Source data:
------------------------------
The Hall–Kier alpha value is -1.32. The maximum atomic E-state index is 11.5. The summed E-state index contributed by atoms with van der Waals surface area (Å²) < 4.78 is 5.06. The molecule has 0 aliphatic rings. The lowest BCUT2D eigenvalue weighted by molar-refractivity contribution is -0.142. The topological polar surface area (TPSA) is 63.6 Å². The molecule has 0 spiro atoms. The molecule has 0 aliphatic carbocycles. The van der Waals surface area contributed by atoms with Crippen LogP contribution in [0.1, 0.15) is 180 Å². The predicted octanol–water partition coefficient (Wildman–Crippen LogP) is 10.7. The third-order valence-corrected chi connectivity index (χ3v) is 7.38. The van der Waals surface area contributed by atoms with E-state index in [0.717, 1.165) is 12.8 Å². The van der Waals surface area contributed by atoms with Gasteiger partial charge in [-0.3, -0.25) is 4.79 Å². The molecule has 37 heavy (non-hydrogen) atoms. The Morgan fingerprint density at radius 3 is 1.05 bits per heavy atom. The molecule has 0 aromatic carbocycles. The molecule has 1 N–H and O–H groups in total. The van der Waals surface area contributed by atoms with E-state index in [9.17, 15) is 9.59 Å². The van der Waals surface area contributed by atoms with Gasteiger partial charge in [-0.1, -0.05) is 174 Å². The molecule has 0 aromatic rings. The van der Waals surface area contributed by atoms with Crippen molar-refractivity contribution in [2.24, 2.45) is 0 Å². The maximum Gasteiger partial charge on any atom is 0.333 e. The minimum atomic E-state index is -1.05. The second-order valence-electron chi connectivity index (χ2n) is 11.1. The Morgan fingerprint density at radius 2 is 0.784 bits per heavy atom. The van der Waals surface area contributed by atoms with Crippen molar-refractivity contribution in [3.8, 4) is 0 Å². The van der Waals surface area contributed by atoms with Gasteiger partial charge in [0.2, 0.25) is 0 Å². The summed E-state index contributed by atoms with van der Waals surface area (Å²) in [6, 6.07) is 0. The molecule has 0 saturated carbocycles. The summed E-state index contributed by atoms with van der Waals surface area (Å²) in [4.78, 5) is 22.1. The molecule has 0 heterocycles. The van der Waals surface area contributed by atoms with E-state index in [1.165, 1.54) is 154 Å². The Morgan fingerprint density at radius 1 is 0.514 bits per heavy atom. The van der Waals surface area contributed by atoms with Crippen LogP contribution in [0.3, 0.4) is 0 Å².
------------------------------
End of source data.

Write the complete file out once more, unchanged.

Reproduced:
The Hall–Kier alpha value is -1.32. The maximum atomic E-state index is 11.5. The summed E-state index contributed by atoms with van der Waals surface area (Å²) < 4.78 is 5.06. The molecule has 0 aliphatic rings. The lowest BCUT2D eigenvalue weighted by molar-refractivity contribution is -0.142. The topological polar surface area (TPSA) is 63.6 Å². The molecule has 0 spiro atoms. The molecule has 0 aliphatic carbocycles. The van der Waals surface area contributed by atoms with Crippen LogP contribution in [0.1, 0.15) is 180 Å². The predicted octanol–water partition coefficient (Wildman–Crippen LogP) is 10.7. The third-order valence-corrected chi connectivity index (χ3v) is 7.38. The van der Waals surface area contributed by atoms with E-state index in [0.717, 1.165) is 12.8 Å². The van der Waals surface area contributed by atoms with Gasteiger partial charge in [-0.3, -0.25) is 4.79 Å². The molecule has 37 heavy (non-hydrogen) atoms. The Morgan fingerprint density at radius 3 is 1.05 bits per heavy atom. The molecule has 0 aromatic carbocycles. The molecule has 1 N–H and O–H groups in total. The van der Waals surface area contributed by atoms with E-state index in [9.17, 15) is 9.59 Å². The van der Waals surface area contributed by atoms with Gasteiger partial charge in [-0.1, -0.05) is 174 Å². The molecule has 0 aromatic rings. The van der Waals surface area contributed by atoms with Crippen molar-refractivity contribution in [2.24, 2.45) is 0 Å². The maximum Gasteiger partial charge on any atom is 0.333 e. The minimum atomic E-state index is -1.05. The second-order valence-electron chi connectivity index (χ2n) is 11.1. The Morgan fingerprint density at radius 2 is 0.784 bits per heavy atom. The van der Waals surface area contributed by atoms with Crippen molar-refractivity contribution in [3.8, 4) is 0 Å². The van der Waals surface area contributed by atoms with Gasteiger partial charge in [0.2, 0.25) is 0 Å². The summed E-state index contributed by atoms with van der Waals surface area (Å²) in [6, 6.07) is 0. The molecule has 0 saturated carbocycles. The summed E-state index contributed by atoms with van der Waals surface area (Å²) in [4.78, 5) is 22.1. The molecule has 0 heterocycles. The van der Waals surface area contributed by atoms with E-state index in [1.165, 1.54) is 154 Å². The Morgan fingerprint density at radius 1 is 0.514 bits per heavy atom. The van der Waals surface area contributed by atoms with Crippen LogP contribution in [0.3, 0.4) is 0 Å².